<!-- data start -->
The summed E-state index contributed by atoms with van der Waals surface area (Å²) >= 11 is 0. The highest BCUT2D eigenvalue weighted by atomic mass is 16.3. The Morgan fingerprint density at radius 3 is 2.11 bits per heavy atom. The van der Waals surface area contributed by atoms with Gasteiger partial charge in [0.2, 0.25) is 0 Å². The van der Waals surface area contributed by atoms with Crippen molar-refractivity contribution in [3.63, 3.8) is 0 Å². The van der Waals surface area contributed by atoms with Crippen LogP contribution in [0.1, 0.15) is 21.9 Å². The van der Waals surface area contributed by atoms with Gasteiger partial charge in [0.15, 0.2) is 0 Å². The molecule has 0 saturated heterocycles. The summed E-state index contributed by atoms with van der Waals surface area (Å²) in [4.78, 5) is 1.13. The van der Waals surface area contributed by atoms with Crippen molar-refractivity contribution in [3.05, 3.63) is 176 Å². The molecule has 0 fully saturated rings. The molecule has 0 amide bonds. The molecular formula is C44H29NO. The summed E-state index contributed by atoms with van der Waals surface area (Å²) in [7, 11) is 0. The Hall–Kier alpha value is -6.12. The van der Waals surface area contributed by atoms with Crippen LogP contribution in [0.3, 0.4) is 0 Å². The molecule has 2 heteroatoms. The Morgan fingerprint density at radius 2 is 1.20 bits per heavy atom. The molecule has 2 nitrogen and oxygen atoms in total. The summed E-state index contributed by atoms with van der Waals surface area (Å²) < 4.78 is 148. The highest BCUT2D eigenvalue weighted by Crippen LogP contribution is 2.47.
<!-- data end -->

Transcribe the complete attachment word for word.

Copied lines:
The summed E-state index contributed by atoms with van der Waals surface area (Å²) >= 11 is 0. The highest BCUT2D eigenvalue weighted by atomic mass is 16.3. The Morgan fingerprint density at radius 3 is 2.11 bits per heavy atom. The van der Waals surface area contributed by atoms with Gasteiger partial charge in [0.2, 0.25) is 0 Å². The van der Waals surface area contributed by atoms with Crippen molar-refractivity contribution in [3.63, 3.8) is 0 Å². The van der Waals surface area contributed by atoms with Crippen LogP contribution in [0.1, 0.15) is 21.9 Å². The van der Waals surface area contributed by atoms with Gasteiger partial charge in [0.15, 0.2) is 0 Å². The molecule has 0 saturated heterocycles. The summed E-state index contributed by atoms with van der Waals surface area (Å²) in [4.78, 5) is 1.13. The van der Waals surface area contributed by atoms with Crippen molar-refractivity contribution in [3.05, 3.63) is 176 Å². The molecule has 0 fully saturated rings. The molecule has 0 amide bonds. The molecular formula is C44H29NO. The summed E-state index contributed by atoms with van der Waals surface area (Å²) in [7, 11) is 0. The Hall–Kier alpha value is -6.12. The van der Waals surface area contributed by atoms with Crippen LogP contribution in [0.3, 0.4) is 0 Å². The molecule has 2 heteroatoms. The Morgan fingerprint density at radius 2 is 1.20 bits per heavy atom. The molecule has 2 nitrogen and oxygen atoms in total. The summed E-state index contributed by atoms with van der Waals surface area (Å²) < 4.78 is 148. The highest BCUT2D eigenvalue weighted by Crippen LogP contribution is 2.47.